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And when he was called forth, Tertullus began to accuse him, saying, Seeing that by thee we enjoy great quietness, and that very worthy deeds are done unto this nation by thy providence,
For we have found this man a pestilent fellow, and a mover of sedition among all the Jews throughout the world, and a ringleader of the sect of the Nazarenes:
Who also hath gone about to profane the temple: whom we took, and would have judged according to our law.
But the chief captain Lysias came upon us, and with great violence took him away out of our hands,
Then Paul, after that the governor had beckoned unto him to speak, answered, Forasmuch as I know that thou hast been of many years a judge unto this nation, I do the more cheerfully answer for myself:
Because that thou mayest understand, that there are yet but ° twelve days ° since ° I went up to Jerusalem for to worship.
And they neither found me in the temple disputing with any man, neither raising up ° the people, neither in the synagogues, nor in the city:
Or else let these same here say, if they have found any evil doing in me, while I stood before the council,
And when Felix heard these things, having more perfect knowledge of that way, he deferred them, and said, When Lysias the chief captain shall come down, I will know the uttermost of your matter.
And as he reasoned of righteousness, temperance, and judgment to come, Felix trembled, and answered, Go thy way for this time; when I have a convenient season, ° I will call for thee.
He hoped also ° ° that money should have been given him of Paul, that he might loose him: wherefore he sent for him the oftener, and communed with him.

New Defender's Study Bible Notes

24:2 began to accuse him. This is mere political puffery; the “great quietness” was a cruelly enforced quietness and the “worthy deeds” included such bloody suppression that Felix was soon to be in serious danger of punishment by Rome for his brutal rule.

24:5 sect of the Nazarenes. This is the only place in the Bible where Christians are called Nazarenes, no doubt to capitalize on the common prejudicial proverb: “Can there any good thing come out of Nazareth?” (John 1:46). In fact, the charges presented by Tertullus were intentionally loaded with prejudicial language—“pestilent,” “sedition,” “ringleader,” “sect,” “profane”—intended obviously to prejudice Felix against Paul.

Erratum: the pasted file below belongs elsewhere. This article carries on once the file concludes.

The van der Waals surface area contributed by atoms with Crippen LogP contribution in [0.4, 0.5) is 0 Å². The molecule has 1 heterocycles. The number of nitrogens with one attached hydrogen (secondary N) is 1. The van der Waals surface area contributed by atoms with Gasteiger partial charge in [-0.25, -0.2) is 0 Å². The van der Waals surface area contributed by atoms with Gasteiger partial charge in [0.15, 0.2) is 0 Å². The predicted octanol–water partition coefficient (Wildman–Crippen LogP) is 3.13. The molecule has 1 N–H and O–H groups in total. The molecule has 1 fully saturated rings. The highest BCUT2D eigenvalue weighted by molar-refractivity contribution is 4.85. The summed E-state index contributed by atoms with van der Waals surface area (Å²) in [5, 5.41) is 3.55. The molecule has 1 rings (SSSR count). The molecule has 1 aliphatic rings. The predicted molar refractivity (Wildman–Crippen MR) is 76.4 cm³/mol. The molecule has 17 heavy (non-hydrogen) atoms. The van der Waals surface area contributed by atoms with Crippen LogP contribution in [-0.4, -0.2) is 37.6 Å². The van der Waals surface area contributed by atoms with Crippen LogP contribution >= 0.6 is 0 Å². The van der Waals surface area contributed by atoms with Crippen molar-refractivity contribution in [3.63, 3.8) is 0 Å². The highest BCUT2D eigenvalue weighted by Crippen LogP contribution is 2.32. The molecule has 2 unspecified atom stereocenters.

24:13 Neither can they prove. Paul’s factual answer, and the contrasting emotional diatribes of his opponents, seems typical of modern controversies between creationists and evolutionists, as well as between Christians and anti-Christians in general. The facts of the case completely supported Paul, and Felix would have released him, except Felix hoped to receive a bribe from Paul (Acts 24:26) and he desired to appease the Jewish leaders (Acts 24:27). Similarly today, the facts always support the Biblical creationist Christian worldview, but financial and political considerations generally favor its opponents. Paul was not guilty of any of their charges or of anything else except believing and teaching the truth of God’s Word.

24:15 resurrection of the dead. Paul frequently wrote and preached on the coming resurrection of the “just,” but rarely mentioned the resurrection of the “unjust,” or “unjustified.” His reference to it here (confirming the Old Testament prophecy of Daniel 12:2), particularly since he immediately asserted his own clear conscience (Acts 24:16), may well have pricked the consciences of both Felix and Paul’s Sadducean accusers, none of whom could have looked forward to any such event if it were true.

24:24 Drusilla. Drusilla, the third wife of Felix, was very young. As the youngest daughter of Herod, Agrippa I, she no doubt was at least somewhat informed concerning her father’s persecution of the Jerusalem church (Acts 12:1) and may well have been even more curious than Felix about the Christian faith.

24:25 Felix trembled. Felix evidently was under “terrified” conviction as he listened to Paul. “Righteousness, temperance and judgment” were not only being expounded to him by Paul, but also by the Holy Spirit (note John 16:8-11).

24:25 convenient season. This “convenient season” never came. “Behold, now is the accepted time; behold, now is the day of salvation” (II Corinthians 6:2).

24:27 after two years. Luke had been with Paul in Jerusalem and again joined him as he was sent to Rome (note the “we” in Acts 21:15 and 27:1). He probably used the two years of Paul’s imprisonment in Caesarea to do the research for writing his gospel and the early chapters of Acts.

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